It’s surprising how managing time is an important factor when planning customer experience. While experiences are expanded and contracted over time, it is the perception of time that is really in question. The perception of time is what enables the elasticity of the experience you are willing to design. And it’s in the elasticity that your margins (and your customer’s satisfaction) can contract or increase.
I have posted an article on LinkedIn showing how a customer experience needs to be designed over different time scales.
For instance, when a consumer is deciding upon taking a trip to Mexico, that may take months. When their mind is made up, they may take a few days browsing tickets. When booking tickets, time is calibrated in seconds — the website response time must be flawless, browsing variations should have a reasonably short loading time, shopping carts fully workable, easy sign-up and so on. Research is clear on how site abandonment escalates quickly in relation to waiting time. And then we’re back to a more granular time scale when the consumer is browsing, discussing and booking vendors they may buy from — hotels, local transport, restaurant reservations, local trips. From them on, I like to count time as a countdown to departure. You may evaluate the trip in T-minus 7 days, for example.
So by understanding how time can be broken into different scales, case by case, we can understand where most customer journey projects fail. They are often thought out in a one-size-fits-all manner. While that may be good to understand, say, the peak and end of the experience you offer, it makes a big difference when deciding on how to actually design every moment of the experience.
Moments: a relevant definition for a customer-centric context
Most customer journey projects I have come across are high-level principles (awareness, consideration, intent…) wrapped around touchpoints. And that’s okay, because touchpoints are where things really materialise.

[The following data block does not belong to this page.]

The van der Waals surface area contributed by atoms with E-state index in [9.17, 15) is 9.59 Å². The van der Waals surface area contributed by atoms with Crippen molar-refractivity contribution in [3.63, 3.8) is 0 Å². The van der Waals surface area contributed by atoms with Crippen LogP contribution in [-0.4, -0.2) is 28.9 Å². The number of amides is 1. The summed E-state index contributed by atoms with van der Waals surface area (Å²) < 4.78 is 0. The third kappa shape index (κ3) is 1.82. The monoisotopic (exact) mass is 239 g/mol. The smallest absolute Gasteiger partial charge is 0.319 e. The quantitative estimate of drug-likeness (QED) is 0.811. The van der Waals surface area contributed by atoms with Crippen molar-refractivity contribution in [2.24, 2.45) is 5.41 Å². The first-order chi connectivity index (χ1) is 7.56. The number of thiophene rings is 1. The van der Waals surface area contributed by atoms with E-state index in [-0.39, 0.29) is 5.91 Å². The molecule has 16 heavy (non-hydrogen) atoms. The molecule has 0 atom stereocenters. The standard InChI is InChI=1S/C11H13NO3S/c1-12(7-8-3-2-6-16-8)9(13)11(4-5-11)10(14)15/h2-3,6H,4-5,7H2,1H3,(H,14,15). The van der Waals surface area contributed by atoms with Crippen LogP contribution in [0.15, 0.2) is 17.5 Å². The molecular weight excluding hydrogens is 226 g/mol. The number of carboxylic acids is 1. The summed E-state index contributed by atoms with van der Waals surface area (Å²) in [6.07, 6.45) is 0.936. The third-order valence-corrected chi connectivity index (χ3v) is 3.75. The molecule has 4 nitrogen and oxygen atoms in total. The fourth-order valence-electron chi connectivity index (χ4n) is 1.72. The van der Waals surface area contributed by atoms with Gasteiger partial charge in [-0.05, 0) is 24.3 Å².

But journeys are also subjective, and subjectivity is often a layer kept at the abstract level. Which is a shame, because business people are not often good with abstractions — yet, we cannot ignore these. Business people pay people like me to think about these abstractions, take care of them, and turn them into a simple, yes-or-no concept with a dotted line at the end of the page. Win-win!
So in order to successfully mix objective interactions (the touchpoints) to the subjective perception of the journey, I have developed my own way of planning the experience. To me, the essence of “moments” is the combination of a timestamp with the correspondent emotional response. That will define a time unit. A “moment”. A chunk of time, based on the emotional response that a certain event triggered. Sounds complicated? It’s not.
Basically, I take the customer’s perception instead of minutes, seconds or touchpoints. For example:
“I’m at the line waiting for my coffee (and I get impatient);
Then as I approach the counter and choose from the menu what kind of coffee I will have (and I get excited)”.
Tt is the consumers’ emotional needs that will influence how they break their own journey down into moments.
That’s an excellent way of understanding what’s missing from the real need perspective of the consumer. Knowing where the action happens — the touchpoints — is, of course, a must. But that is the easy part. You still end up with a “pushing services” type of mentality if you don’t put yourself in the shoes of your consumer. And, furthermore, evaluate and research what are their objective and emotional needs at each given point in time. It is their emotional needs which will change the perception of time during the journey. Therefore, it is their emotional needs that will influence how they break their own journey down into moments.
A scale for moments: Google’s idea of micro-moments
Micro-moments occur when people reflexively turn to a device—increasingly a smartphone—to act on a need to learn something, do something, discover something, watch something, or buy something. They are intent-rich moments when decisions are made and preferences shaped.
In my next article, I will tell how I created a useful overlay above moments: momentum, which is the “aftertaste” or predisposition that each moment leaves in the consumer’s mind — and that’s where the opportunity of properly approaching them is.